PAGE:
securing weapons stockpiles and stopping the proliferation of arms
building from scratch an electoral system able to hold elections by June.
Publisher: AP, The Associated Press
Story date: 28/11/2011
BEIRUT — A U.N. investigation concluded Monday that Syrian forces committed crimes against humanity by killing and torturing hundreds of children, including a 2-year-old girl reportedly shot to death so she wouldn't grow up to be a demonstrator.
The inquiry added to mounting international pressure on President Bashar Assad, a day after the Arab League approved sweeping sanctions to push his embattled regime to end the violence. Syria's foreign minister called the Arab move "a declaration of economic war" and warned of retaliation.
The report by a U.N. Human Rights Council panel found that at least 256 children were killed by government forces between mid-March and early November, some of them tortured to death.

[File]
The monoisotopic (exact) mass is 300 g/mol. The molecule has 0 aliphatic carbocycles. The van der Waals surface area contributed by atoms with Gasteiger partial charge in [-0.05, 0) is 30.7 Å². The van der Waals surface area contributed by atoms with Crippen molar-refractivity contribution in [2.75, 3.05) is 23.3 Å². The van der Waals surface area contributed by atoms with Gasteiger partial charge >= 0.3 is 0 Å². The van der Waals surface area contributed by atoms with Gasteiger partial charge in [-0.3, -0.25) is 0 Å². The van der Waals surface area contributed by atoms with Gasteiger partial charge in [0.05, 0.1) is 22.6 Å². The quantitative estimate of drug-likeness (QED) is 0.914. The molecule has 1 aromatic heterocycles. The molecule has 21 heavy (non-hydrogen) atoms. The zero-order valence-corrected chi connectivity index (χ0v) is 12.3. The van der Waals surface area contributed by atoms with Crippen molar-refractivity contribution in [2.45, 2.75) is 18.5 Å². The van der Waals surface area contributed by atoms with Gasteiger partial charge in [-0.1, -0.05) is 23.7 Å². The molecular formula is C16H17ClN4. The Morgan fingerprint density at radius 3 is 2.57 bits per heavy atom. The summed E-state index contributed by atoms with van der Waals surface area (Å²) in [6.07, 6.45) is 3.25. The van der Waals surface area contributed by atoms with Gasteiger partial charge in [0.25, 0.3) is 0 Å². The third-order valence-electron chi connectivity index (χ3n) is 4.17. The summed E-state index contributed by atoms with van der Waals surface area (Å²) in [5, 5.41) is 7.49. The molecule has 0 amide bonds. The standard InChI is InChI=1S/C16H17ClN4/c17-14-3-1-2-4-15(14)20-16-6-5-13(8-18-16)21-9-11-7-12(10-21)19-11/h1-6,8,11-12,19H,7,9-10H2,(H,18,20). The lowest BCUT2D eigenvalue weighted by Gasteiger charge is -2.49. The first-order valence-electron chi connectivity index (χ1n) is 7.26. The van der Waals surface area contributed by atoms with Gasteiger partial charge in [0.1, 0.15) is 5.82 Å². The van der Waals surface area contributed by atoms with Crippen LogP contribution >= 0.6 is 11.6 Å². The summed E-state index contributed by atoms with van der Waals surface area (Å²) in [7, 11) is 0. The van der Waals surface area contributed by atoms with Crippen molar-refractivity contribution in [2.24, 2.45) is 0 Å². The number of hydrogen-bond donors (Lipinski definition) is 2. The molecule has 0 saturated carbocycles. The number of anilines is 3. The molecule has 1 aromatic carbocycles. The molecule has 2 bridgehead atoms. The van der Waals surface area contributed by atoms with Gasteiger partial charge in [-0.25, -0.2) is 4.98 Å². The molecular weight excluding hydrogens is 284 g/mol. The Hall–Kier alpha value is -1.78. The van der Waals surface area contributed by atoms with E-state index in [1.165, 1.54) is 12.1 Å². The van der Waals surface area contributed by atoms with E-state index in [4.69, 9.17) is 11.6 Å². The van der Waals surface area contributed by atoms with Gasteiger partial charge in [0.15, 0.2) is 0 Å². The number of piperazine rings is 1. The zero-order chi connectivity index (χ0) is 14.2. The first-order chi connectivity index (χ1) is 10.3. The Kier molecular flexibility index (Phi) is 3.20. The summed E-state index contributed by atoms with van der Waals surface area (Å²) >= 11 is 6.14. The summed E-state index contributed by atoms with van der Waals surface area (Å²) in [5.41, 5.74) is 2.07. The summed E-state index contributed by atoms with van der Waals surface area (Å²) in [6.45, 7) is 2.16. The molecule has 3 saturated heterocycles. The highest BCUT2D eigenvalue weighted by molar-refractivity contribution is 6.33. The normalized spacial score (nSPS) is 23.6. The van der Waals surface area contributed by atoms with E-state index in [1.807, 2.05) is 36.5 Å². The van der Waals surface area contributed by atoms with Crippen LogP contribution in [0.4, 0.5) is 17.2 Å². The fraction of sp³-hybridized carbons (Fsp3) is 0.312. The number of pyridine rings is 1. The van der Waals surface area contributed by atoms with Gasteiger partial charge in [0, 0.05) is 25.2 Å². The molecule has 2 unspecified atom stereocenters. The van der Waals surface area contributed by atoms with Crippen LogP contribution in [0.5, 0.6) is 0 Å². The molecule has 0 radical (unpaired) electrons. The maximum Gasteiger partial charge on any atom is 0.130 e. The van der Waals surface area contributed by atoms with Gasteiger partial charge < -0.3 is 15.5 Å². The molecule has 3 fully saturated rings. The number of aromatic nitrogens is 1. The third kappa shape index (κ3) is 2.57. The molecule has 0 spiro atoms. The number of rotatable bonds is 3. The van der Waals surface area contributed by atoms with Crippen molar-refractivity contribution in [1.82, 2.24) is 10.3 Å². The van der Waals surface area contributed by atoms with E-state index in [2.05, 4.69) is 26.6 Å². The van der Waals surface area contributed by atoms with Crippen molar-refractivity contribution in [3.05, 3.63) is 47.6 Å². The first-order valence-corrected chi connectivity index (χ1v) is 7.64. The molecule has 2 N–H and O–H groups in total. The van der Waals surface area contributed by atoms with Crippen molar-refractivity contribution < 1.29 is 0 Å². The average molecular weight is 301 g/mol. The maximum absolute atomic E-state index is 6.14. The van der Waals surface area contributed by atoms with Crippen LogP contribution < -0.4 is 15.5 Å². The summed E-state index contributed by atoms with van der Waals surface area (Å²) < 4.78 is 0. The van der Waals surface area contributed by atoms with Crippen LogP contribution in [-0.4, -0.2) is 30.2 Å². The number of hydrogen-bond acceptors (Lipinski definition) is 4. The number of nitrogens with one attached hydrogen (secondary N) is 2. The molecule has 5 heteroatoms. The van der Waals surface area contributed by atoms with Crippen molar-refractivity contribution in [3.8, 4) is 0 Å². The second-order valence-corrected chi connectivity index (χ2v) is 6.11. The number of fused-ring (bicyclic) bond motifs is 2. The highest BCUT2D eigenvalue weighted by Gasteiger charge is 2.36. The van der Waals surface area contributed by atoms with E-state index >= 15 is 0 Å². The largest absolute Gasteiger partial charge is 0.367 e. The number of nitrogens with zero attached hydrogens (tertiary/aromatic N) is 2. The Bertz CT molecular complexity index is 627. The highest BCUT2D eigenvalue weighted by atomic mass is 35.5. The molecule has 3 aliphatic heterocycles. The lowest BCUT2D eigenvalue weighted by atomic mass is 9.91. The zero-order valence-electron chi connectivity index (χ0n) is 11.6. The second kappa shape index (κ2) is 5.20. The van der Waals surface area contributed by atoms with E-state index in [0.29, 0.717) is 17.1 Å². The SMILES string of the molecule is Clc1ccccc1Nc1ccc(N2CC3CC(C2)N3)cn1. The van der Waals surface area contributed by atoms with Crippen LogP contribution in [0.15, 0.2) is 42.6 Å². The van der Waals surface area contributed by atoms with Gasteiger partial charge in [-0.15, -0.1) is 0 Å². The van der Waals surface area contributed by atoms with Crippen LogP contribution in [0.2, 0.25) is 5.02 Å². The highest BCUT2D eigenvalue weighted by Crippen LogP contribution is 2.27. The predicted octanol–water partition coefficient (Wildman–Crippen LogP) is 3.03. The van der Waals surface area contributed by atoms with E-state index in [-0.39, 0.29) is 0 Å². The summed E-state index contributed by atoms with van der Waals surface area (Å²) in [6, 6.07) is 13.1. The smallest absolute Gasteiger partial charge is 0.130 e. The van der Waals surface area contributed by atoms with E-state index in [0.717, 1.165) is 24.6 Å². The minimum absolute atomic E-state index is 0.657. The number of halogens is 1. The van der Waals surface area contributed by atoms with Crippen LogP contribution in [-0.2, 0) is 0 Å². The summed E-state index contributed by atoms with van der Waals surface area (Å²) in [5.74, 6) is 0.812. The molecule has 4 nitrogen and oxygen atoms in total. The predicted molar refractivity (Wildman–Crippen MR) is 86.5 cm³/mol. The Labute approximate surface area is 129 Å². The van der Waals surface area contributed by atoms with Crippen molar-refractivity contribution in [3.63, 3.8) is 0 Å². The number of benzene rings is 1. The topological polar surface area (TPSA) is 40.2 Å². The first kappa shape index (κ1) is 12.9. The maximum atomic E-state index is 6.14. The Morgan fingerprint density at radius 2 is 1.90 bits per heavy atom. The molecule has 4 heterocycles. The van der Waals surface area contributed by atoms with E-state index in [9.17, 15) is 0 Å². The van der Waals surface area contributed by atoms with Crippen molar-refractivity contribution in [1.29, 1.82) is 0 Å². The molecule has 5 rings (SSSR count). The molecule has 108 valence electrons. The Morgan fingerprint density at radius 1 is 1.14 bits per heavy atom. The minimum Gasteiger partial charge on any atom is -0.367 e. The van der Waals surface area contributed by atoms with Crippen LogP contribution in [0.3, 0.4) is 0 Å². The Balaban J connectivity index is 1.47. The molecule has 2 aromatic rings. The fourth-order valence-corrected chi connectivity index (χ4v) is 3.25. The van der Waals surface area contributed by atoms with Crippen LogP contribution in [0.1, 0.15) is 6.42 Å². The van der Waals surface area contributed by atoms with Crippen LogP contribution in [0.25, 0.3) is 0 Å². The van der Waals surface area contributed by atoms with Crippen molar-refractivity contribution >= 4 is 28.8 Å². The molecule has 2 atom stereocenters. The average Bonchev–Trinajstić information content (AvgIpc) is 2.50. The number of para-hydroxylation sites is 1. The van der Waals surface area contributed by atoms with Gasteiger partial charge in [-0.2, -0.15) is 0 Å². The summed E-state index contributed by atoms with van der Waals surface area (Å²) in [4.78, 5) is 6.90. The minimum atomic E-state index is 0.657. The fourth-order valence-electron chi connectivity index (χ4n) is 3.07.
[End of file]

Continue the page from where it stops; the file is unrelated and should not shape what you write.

"Torture was applied equally to adults and children," said the assessment, released in Geneva. "Numerous testimonies indicated that boys were subjected to sexual torture in places of detention in front of adult men."
The U.N. defines a child as anyone under the age of 18. The report was compiled by a panel of independent experts who were not allowed into Syria. However, the commission interviewed 223 victims and witnesses, including defectors from Syria's military and security forces.
The panel said government forces were given "shoot to kill" orders to crush demonstrations. Some troops "shot indiscriminately at unarmed protesters," while snipers targeted others in the upper body or head, it said.
It quoted one former soldier who said he decided to defect after witnessing an officer shoot a 2-year-old girl in Latakia, then claim he killed her so she wouldn't grow up to be a demonstrator.